- The other thing is, there is a wiring harness that integrates with a throttle, battery, and a controller. My bike is gonna need one of these harnesses - and at minimum this is a road map to build off of - if I can’t repurpose.
- Finally - I’m not going to have a magneto to run my stuff off of. Have a look at this thing. It doesn’t have Aerochip’s full on lighting array - but its got LED front/rear, along with signals, power supply monitor, ignition, reverse(?), horn, kill switch, etc. That’s all in the wiring harness - and I might even be able to steel a few parts for my build if I’m lucky.
- No idea if any of the other parts are keepers. It's not like the orig vespa drum is anything to write home about - but these may be too light weight for my needs. I'll peal away at the caracas and see if I can make soup with what I can - but it may be limited.

There are so many unknowns for me - if I can use this bike to build up a frankenstein version of my bike (sans side car), I think I can learn some stuff that will help me spec my final product.

So we are out of the gate.
Didn’t know I was gonna start here - but feels like as good a place as any.

As usual - if you have some insights - or just wanna kick the tires on this move - Input is welcome. Tks!

Screen Shot 2019-02-21 at 10.50.54 PM.jpg

Addicted
GL, PK, PE200
Joined: 24 Apr 2012
Posts: 631
Location: Deep in the heart of Texas
Fri Feb 22, 2019 5:45 am quote
So now it's not vintage or a vespa...and why this post is here?

Most that do out of the ordinary projects usually start before broadcasting the "I'm gonna" statements. This guy took a bodge and turn it into electrical scooter. He just did it. http://modernvespa.com/forum/topic163759

Call me when you do something besides talk about fantasies with these old machines. Maybe like buy one first and maintain it. Until then I'm calling bull**** on this thread.
Addicted
Joined: 26 Jan 2019
Posts: 514
Location: california
Fri Feb 22, 2019 8:06 am quote
Rodwyc - the bike you see in the pic is a donor for a motor and mostly spare electrical parts. It will go in to a VBB or PX (now leaning VBB as PX was based on drive train/as well as body stiffness - but wanna go lighter now that I shifted to electric drive.)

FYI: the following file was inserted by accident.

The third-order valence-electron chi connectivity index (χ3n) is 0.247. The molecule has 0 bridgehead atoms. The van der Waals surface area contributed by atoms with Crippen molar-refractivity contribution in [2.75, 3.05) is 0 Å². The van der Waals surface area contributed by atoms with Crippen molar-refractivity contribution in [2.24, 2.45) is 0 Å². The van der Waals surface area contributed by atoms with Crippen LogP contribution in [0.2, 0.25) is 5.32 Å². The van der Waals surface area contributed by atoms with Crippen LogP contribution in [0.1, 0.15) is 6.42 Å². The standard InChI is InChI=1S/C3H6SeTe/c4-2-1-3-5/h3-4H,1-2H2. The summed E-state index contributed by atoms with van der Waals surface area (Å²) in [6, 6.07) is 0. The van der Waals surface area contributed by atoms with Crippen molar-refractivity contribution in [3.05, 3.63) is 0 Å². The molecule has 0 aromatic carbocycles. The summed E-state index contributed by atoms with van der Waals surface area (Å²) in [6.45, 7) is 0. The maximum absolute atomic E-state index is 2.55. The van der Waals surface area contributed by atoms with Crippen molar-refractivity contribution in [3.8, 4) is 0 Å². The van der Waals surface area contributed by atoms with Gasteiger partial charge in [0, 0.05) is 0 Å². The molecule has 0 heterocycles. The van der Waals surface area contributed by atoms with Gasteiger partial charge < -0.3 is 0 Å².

It's all about the vintage bike - but I am heading electric now for power plant as I plan to try and drive both scoot and sidecar wheel and need some hope in hell of synchronizing. The link you shared is EXACTLY where I am going with the bike portion - super helpful - though that might not have been exactly your point.

for those that are following and haven't seen it - someone joined the forum 3 days ago, and then posted a converted electric VBB yesterday: 1961 electric VBB

He's sorted out swing arm/break/electrical placement/etc. All the meat and potatoes are there - have a look if interested.

Off to type a note to Resistor - hope he will post some info here for those that want to follow along on this one - would be super helpful I'm sure.
Member
2013 S150; 1961 VBB
Joined: 18 Feb 2019
Posts: 12
Location: Dallas
Fri Feb 22, 2019 9:08 am quote
I am either proud or embarrassed to say that I learned everything I know about electric vehicles off the internet. I was a bean counter in life, not an electrical engineer (that would have come in handy). That said, people who make electric cars do the kind of motor syncing you are trying to accomplish. And, of course, I'll help however I can.

There is literally tons of data on a website called endless sphere: https://endless-sphere.com/forums/. If you haven't already seen it, look there. Other versions of our lost souls post there and people who actually know what's up answer questions and help fellow hobbyists.

I like your concept and project. Let's make it happen!
Addicted
Joined: 26 Jan 2019
Posts: 514
Location: california
Fri Feb 22, 2019 1:13 pm quote